Tennessee Cave Salamanders

Wouldn’t it be great if every little-known or underappreciated species could have its own fifteen minutes of fame? In the last year, axolotls— endangered salamanders native to Mexico— have had their time in the spotlight, and it’s no doubt done wonders to focus attention on protecting and conserving them. But did you know that we have our own very cool, very special salamanders right here in Tennessee and that they also need protection?

Tennessee cave salamanders are superficially similar to axolotls because, like axolotls, they are a neotenic species— reaching sexual maturity while still in the larval stage. While most of the world’s salamanders undergo metamorphosis and and leave the water at some point, Tennessee cave salamanders are among the many species that become adults while they’re still tadpoles. Only two wild Tennessee cave salamanders have ever been found naturally in their full “adult” form.

Tennessee cave salamanders live only in caves on the Cumberland Plateau, with almost all of their natural habitats within Tennessee state lines and a few small caves in Alabama and Georgia. While Tennessee cave salamanders exclusively live in underground streams, their close relative the spring salamander can often be seen above-ground and on land in forests throughout the Eastern United States.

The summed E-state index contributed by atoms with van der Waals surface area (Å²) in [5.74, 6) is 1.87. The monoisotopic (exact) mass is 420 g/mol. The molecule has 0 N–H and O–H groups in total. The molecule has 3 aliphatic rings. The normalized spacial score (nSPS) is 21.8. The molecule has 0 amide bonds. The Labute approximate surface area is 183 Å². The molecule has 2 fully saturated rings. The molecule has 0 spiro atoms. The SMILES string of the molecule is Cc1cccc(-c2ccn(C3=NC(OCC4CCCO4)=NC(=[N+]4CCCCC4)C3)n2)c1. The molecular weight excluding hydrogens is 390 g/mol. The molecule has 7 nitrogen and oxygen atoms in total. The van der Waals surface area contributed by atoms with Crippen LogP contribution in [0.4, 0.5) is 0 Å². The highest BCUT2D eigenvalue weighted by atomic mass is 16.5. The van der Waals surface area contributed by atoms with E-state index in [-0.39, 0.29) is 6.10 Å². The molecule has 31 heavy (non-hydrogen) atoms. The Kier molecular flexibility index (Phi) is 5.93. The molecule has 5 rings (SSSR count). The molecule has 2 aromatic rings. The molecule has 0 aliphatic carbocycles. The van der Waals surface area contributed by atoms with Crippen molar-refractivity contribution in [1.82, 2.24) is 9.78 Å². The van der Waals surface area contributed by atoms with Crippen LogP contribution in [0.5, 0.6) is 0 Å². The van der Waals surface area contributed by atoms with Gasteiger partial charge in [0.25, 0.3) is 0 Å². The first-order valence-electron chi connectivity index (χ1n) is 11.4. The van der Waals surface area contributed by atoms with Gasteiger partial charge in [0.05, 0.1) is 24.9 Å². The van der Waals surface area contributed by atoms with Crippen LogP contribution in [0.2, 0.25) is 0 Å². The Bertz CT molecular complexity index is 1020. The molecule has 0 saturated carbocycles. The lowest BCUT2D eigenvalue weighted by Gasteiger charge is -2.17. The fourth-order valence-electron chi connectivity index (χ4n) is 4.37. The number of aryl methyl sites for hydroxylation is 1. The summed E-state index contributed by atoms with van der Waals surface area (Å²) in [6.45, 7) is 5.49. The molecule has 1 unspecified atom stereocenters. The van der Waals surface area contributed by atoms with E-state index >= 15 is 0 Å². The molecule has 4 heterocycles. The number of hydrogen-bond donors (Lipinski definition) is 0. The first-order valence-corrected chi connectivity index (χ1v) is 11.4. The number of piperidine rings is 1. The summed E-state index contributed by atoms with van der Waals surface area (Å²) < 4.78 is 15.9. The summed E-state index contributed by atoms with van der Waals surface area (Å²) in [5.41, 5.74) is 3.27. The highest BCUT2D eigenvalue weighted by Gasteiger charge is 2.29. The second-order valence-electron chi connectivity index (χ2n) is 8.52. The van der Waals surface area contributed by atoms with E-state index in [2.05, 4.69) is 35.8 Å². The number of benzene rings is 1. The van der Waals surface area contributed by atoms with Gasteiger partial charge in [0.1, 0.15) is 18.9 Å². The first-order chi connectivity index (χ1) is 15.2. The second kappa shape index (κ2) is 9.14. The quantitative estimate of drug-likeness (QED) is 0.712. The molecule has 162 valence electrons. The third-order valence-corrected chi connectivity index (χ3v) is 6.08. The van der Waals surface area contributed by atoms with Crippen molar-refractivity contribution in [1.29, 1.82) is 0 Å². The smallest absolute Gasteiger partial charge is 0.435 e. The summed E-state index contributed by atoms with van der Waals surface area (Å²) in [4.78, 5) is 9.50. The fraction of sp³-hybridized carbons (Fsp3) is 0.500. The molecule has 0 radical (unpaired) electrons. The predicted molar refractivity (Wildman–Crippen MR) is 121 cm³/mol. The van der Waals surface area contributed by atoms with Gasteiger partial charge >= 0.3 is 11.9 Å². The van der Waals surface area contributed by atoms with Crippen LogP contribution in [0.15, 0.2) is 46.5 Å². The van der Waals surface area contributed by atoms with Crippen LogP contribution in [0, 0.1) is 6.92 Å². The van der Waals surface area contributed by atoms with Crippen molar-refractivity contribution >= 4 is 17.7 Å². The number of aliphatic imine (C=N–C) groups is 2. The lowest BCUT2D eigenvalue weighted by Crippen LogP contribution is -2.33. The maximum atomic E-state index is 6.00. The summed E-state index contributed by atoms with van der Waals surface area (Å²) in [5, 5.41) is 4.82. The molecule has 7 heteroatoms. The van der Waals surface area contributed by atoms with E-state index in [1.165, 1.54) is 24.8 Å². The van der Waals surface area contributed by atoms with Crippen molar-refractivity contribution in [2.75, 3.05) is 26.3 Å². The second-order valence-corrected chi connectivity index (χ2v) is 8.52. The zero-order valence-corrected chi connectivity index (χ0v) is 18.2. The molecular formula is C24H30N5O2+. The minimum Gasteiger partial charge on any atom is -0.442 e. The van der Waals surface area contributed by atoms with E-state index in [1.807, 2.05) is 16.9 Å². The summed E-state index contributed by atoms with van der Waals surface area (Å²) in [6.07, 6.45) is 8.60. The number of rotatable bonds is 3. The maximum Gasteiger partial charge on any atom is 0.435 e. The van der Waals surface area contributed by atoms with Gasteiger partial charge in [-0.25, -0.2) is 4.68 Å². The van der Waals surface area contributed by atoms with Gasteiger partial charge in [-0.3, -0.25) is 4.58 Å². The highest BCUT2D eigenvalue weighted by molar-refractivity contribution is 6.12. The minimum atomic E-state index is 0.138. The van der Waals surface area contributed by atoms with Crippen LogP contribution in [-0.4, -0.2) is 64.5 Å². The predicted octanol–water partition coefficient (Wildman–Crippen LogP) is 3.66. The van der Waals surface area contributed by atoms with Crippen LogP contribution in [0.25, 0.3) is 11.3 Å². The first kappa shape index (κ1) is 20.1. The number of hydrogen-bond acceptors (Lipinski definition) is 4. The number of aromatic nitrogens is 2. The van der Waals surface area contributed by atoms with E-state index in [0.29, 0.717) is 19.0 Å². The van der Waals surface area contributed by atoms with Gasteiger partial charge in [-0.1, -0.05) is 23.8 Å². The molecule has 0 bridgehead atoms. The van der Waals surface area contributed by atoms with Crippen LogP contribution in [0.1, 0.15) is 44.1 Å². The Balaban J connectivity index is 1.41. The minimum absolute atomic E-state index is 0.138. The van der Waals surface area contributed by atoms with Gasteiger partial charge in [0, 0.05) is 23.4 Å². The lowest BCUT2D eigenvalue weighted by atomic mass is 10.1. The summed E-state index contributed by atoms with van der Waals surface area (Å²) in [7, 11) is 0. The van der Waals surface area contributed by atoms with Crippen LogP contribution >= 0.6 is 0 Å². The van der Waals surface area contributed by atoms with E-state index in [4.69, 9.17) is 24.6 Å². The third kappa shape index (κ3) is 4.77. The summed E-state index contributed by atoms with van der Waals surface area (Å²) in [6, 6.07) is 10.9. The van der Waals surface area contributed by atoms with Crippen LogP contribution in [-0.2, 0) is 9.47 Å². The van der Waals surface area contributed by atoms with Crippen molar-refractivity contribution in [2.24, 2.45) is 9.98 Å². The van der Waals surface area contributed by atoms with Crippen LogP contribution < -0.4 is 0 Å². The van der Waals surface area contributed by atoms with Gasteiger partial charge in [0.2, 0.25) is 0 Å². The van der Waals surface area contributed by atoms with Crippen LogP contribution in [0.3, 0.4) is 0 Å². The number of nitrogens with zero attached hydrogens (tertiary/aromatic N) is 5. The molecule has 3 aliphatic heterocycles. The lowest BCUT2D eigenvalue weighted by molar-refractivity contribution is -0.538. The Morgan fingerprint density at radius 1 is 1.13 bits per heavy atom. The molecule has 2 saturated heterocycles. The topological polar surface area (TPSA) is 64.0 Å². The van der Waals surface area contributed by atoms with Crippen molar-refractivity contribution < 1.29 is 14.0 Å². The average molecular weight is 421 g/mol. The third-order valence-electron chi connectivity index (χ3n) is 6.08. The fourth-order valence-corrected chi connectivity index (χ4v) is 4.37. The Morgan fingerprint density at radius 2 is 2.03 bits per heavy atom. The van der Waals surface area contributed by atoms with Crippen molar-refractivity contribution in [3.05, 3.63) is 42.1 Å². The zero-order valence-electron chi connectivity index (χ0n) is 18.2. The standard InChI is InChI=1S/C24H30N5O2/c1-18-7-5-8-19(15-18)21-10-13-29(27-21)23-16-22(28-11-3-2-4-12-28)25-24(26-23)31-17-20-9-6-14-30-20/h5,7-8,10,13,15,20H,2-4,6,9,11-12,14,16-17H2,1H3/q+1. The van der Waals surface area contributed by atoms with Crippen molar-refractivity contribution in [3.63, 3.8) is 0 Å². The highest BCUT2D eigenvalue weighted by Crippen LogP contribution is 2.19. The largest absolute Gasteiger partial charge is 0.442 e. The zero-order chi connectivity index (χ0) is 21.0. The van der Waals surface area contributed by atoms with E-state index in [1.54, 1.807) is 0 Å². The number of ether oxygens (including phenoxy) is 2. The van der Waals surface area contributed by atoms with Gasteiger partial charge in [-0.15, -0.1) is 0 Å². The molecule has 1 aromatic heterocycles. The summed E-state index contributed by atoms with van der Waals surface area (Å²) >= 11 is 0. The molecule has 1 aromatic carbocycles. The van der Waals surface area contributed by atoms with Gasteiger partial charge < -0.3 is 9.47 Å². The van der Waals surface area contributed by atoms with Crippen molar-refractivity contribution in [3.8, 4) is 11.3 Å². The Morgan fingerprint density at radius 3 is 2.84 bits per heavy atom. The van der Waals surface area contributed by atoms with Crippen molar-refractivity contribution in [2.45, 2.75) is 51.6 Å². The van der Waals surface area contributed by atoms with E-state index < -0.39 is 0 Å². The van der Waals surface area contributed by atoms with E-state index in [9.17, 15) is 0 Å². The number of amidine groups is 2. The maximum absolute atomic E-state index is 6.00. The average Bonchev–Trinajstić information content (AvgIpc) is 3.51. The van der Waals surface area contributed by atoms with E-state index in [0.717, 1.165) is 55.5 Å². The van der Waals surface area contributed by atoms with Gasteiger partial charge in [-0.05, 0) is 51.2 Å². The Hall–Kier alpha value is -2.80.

Like axolotls, Tennessee cave salamanders are extremely sensitive to pollution, which is why they are in trouble. Runoff from fertilizers, pesticides, eroding soil, sewage, and garbage eventually makes its way into the underground streams where Tennessee cave salamanders spend their lives. The choices we make in our daily lives, when we litter or use pesticides, can impact the survival of these delicate creatures who share our planet.

Please help us spread the word about some of the lesser-known native species who need our love and protection! Maybe one day, Tennessee cave salamanders will be in Minecraft, too.

Thank you to Matthew Niemiller for the photo!

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